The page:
In his first State of the State address, California Governor Gavin Newsom announced that he is ending the state’s high-speed rail project, also known as the “bullet train,” because it “would cost too much and take too long” to build. On the other hand, High-Speed Rail CEO Brian Kelly doesn’t think the project is over and done just yet.
“The Governor has called for setting a priority on getting high speed rail operating in the only region in which we have commenced construction—the Central Valley,” Kelly wrote. “We are eager to meet this challenge and expand the project’s economic impact in the Central Valley.”
By recent estimates, the bullet train would cost $72 billion, but overall costs would surely be higher. For example, the new span of the Bay Bridge came in ten years late, $5 billion over budget, and remains riddled with safety issues. The massive delta WaterFix project, on the other hand, would cost an estimated $16.7 billion and take 15 years to build.
Governor Newsom retains Jerry Brown’s tunnel vision but wants only a single tunnel under the Delta. That might save a few billion but another item in the governor’s speech hinted at more spending for another boondoggle.
Governor Newsom also appointed former California First Lady Maria Shriver to lead an Alzheimer’s Prevention and Preparedness Task Force. The move might jolt the memory of California patients and taxpayers alike.
Back in 2004, the $3 billion California Stem Cell Research and Cures Initiative, Proposition 71, promised life-saving cures and therapies for Alzheimer’s, Parkinson’s and other diseases. The cures and therapies, in turn, would send money flowing into state coffers, so the project, in effect, would pay for itself. It didn’t exactly work out that way.
Proposition 71 created the California Institute for Regenerative Medicine (CIRM), which in the early going handed out 91 percent of research funding to institutions with representatives on its governing board. The CIRM board even overruled the Institute’s own scientific reviewers, who twice rejected a proposal to fund a for-profit company on whose behalf CIRM founder Robert Klein had lobbied. CIRM also became a soft landing spot for over-the-hill politicians like Art Torres, a former state senator and non-scientist.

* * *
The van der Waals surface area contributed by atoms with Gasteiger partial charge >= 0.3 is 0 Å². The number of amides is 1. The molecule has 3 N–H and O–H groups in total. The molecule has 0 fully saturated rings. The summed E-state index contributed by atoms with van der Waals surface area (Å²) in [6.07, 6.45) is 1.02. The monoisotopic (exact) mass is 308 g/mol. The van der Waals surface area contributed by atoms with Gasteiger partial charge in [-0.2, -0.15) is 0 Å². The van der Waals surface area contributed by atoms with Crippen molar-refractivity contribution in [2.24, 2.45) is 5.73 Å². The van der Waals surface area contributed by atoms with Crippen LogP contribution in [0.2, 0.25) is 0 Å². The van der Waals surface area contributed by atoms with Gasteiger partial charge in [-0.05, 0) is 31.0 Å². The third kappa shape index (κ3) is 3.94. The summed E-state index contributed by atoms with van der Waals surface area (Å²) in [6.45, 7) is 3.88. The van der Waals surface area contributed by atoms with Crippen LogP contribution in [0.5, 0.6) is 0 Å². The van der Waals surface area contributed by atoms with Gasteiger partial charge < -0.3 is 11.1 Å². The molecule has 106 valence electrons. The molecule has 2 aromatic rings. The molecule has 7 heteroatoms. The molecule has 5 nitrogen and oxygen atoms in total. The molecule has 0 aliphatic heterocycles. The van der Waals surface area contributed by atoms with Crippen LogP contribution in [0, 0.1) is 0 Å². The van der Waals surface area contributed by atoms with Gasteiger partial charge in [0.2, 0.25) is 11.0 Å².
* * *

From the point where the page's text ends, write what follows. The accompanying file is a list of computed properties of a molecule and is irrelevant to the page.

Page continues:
CIRM bosses bagged huge salaries but produced none of the promised cures and therapies. As the San Francisco Chronicle observed last September, “not a single federally approved therapy has resulted from CIRM-funded science. The predicted financial windfall has not materialized.”
No royalties appeared until last May, when a check of $190,345.87 arrived, not enough to cover the annual salary of CIRM’s part-time vice chairman.
CIRM proved itself a scientific and financial bust, and almost completely off limits to state oversight. Still, as the Chronicle notes, “supporters of CIRM and the research it funds are preparing to ask the public for another $5 billion in 2020.”
Maria Shriver’s former husband, Republican governor Arnold Schwarzenegger, was a friend of Robert Klein and with other celebrities a huge backer of Proposition 71.
“California has always been a pioneer,” Schwarzenegger told reporters in 2004. “We daringly led the way for the high-tech industry and now voters can help ensure we lead the way for the bio-tech industry.” In the ensuing 15 years, the actor did not go on record about the dearth of actual results from CIRM.
Even so, California taxpayers should not be surprised if Shriver’s Alzheimer’s task force recommends more billions for CIRM in 2020. Likewise, Californians should be surprised if Governor Newsom and state Democrats give CIRM bosses everything they want, with no strings attached.
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